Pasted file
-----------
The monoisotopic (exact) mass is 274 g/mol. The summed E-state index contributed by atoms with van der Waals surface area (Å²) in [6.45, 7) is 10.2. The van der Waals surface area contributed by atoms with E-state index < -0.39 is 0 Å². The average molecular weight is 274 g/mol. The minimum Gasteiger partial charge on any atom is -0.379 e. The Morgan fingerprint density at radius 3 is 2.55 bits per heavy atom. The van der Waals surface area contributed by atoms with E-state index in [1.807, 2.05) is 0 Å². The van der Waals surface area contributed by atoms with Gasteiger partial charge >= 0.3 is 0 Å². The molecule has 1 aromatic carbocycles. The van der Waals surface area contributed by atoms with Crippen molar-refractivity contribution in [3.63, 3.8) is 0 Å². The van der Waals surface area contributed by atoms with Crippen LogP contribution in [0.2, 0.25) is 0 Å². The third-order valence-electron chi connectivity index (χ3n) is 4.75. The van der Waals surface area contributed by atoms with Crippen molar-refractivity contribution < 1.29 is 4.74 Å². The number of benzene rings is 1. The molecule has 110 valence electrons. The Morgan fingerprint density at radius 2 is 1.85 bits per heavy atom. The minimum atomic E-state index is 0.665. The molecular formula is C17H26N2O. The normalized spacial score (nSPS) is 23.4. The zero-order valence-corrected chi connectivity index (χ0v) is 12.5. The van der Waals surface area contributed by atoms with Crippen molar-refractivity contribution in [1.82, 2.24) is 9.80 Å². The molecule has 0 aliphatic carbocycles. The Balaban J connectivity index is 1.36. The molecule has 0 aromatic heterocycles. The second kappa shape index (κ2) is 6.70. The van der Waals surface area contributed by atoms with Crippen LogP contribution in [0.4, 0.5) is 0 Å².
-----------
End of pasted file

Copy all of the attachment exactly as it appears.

The monoisotopic (exact) mass is 274 g/mol. The summed E-state index contributed by atoms with van der Waals surface area (Å²) in [6.45, 7) is 10.2. The van der Waals surface area contributed by atoms with E-state index < -0.39 is 0 Å². The average molecular weight is 274 g/mol. The minimum Gasteiger partial charge on any atom is -0.379 e. The Morgan fingerprint density at radius 3 is 2.55 bits per heavy atom. The van der Waals surface area contributed by atoms with E-state index in [1.807, 2.05) is 0 Å². The van der Waals surface area contributed by atoms with Gasteiger partial charge >= 0.3 is 0 Å². The molecule has 1 aromatic carbocycles. The van der Waals surface area contributed by atoms with Crippen molar-refractivity contribution in [3.63, 3.8) is 0 Å². The van der Waals surface area contributed by atoms with Crippen LogP contribution in [0.2, 0.25) is 0 Å². The third-order valence-electron chi connectivity index (χ3n) is 4.75. The van der Waals surface area contributed by atoms with Crippen molar-refractivity contribution < 1.29 is 4.74 Å². The number of benzene rings is 1. The molecule has 110 valence electrons. The Morgan fingerprint density at radius 2 is 1.85 bits per heavy atom. The minimum atomic E-state index is 0.665. The molecular formula is C17H26N2O. The normalized spacial score (nSPS) is 23.4. The zero-order valence-corrected chi connectivity index (χ0v) is 12.5. The van der Waals surface area contributed by atoms with Crippen molar-refractivity contribution in [1.82, 2.24) is 9.80 Å². The molecule has 0 aliphatic carbocycles. The Balaban J connectivity index is 1.36. The molecule has 0 aromatic heterocycles. The second kappa shape index (κ2) is 6.70. The van der Waals surface area contributed by atoms with Crippen LogP contribution in [0.4, 0.5) is 0 Å².